I’m not sure any zombie movie needs to be 150 minutes, but Snyder wanted to make an epic for his first Netflix flick, and he did. While it was (predictably) slammed by his detractors, the action in the film is intense, and Dave Bautista is a great lead. It’s worth noting that Fallout star Ella Purnell got her start fighting zombies in this one, and it did manage to spawn a pretty fun heist film follow-up, Army of Thieves

Rebel Moon, R-rated, director's cut

Rebel Moon (2023 / 2024)

This one comes with a caveat, as I think the two “Snyder Cuts” coming this summer will make this a much better sci-fi epic than the PG-13 version we got. I’m counting this as one movie, although I must admit that I found the first installment, Rebel Moon – Part One: A Child of Fire, much more compelling than Rebel Moon – Part Two: The Scargiver, which I wasn’t crazy about. Hopefully, the “Snyder Cut” makes a significant difference, so when it comes out we’ll revisit this list.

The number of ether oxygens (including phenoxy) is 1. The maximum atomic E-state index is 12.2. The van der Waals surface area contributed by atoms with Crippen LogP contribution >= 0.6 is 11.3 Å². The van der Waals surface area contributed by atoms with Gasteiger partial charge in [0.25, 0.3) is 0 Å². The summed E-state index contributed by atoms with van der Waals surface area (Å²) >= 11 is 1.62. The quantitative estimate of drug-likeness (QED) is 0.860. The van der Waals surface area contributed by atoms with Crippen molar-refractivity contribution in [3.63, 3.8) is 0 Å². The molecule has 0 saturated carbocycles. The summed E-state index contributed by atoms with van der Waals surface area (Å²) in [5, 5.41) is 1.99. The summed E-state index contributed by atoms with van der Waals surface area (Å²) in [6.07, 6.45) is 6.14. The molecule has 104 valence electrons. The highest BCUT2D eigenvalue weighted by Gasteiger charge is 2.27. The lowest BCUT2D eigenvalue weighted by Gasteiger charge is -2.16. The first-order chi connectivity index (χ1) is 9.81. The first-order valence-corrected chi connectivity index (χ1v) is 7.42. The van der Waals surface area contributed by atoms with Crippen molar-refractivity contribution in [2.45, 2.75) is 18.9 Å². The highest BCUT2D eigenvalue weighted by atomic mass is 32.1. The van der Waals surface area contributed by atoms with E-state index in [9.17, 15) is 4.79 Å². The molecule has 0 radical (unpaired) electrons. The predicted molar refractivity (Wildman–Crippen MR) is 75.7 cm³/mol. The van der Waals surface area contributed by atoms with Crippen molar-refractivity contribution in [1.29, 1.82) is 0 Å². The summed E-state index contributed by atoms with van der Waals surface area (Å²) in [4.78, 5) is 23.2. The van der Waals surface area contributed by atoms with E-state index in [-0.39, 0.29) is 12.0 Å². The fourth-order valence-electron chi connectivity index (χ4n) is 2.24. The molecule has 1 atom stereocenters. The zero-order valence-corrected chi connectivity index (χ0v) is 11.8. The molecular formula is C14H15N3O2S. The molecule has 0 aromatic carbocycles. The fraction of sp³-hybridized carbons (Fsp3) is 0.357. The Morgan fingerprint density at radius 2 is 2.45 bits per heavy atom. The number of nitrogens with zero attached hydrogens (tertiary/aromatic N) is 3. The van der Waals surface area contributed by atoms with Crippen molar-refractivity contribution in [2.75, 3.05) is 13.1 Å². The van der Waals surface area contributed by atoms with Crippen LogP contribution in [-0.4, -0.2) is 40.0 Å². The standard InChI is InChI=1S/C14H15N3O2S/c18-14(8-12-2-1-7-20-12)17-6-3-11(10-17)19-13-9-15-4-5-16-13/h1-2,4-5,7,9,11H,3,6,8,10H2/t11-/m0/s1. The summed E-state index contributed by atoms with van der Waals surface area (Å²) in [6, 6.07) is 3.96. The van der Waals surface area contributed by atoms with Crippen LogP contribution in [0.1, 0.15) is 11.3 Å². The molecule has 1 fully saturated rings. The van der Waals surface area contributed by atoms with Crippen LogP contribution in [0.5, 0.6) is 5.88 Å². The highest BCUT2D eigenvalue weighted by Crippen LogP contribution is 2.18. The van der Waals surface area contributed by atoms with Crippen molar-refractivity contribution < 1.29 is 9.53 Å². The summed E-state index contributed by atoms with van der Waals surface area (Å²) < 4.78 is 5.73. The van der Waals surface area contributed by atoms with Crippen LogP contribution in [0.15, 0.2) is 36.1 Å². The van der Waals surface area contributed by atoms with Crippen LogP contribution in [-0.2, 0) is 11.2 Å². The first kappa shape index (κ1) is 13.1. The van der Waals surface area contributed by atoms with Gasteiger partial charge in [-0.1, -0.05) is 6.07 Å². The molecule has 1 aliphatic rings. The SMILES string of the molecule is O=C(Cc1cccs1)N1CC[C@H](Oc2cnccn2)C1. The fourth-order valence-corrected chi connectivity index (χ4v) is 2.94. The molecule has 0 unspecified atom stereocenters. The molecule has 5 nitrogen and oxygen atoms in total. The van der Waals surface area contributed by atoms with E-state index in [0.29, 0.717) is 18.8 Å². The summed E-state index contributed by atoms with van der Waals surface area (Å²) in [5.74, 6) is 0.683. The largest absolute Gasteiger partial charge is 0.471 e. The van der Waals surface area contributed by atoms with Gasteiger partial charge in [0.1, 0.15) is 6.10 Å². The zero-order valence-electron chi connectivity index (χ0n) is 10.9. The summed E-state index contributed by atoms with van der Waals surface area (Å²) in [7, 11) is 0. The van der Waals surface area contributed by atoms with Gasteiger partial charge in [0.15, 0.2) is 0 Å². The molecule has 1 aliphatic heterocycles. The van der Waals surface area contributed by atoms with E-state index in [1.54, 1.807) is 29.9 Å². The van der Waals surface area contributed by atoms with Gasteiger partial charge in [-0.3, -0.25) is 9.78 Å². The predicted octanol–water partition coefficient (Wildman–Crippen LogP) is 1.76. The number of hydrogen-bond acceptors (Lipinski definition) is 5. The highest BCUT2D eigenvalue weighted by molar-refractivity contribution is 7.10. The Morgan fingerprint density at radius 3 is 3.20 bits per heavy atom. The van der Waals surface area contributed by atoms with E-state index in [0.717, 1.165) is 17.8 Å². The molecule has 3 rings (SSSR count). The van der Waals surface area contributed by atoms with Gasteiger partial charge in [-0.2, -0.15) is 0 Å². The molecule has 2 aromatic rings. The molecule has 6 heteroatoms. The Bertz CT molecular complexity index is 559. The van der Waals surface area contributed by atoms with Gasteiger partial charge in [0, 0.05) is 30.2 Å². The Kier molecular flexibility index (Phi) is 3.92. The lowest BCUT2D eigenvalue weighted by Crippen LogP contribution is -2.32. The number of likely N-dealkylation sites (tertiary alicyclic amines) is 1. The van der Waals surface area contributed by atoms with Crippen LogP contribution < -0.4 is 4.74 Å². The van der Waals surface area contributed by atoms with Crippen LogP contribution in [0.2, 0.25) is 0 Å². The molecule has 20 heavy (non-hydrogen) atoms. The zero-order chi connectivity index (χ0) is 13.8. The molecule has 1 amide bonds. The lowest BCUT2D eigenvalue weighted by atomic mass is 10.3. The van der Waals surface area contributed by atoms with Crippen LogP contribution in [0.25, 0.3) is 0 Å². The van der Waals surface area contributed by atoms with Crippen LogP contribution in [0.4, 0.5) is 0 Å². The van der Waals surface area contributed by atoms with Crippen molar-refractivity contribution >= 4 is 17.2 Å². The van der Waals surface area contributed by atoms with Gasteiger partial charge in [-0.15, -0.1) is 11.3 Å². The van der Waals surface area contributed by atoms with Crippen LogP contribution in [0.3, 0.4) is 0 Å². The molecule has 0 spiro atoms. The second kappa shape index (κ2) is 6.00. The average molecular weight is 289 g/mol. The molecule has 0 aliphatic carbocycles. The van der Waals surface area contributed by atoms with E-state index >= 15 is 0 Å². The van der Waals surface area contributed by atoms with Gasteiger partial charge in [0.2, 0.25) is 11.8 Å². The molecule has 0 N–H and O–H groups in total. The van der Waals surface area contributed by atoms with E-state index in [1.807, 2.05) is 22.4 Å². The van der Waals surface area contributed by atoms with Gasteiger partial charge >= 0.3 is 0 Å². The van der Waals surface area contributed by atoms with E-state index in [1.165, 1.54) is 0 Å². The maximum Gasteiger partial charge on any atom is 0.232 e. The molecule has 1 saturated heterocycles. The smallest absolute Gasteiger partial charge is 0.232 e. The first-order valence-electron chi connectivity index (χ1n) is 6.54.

Zack Snyder's Justice League, Digital release

Zack Snyder’s Justice League (2021)

To some, this comic book movie remains director Zack Snyder’s ultimate achievement, as it was infamously taken out of his hands and largely reshot by the now cancelled Joss Whedon, which has since gone down as one of the worst decisions in modern studio history. “Restore the Snyder Cut” became a movement, especially during the early days of the pandemic when, let’s face it, none of us had anything better to do. While I liked the Snyder Cut, I would be curious to see what he would have delivered had he not been removed from the project initially, as there’s no way he intended to give Warner Bros a four-hour movie. I can’t help but think a slightly punchier version would be an improvement, although it’s a million times better than the horrible Whedon version.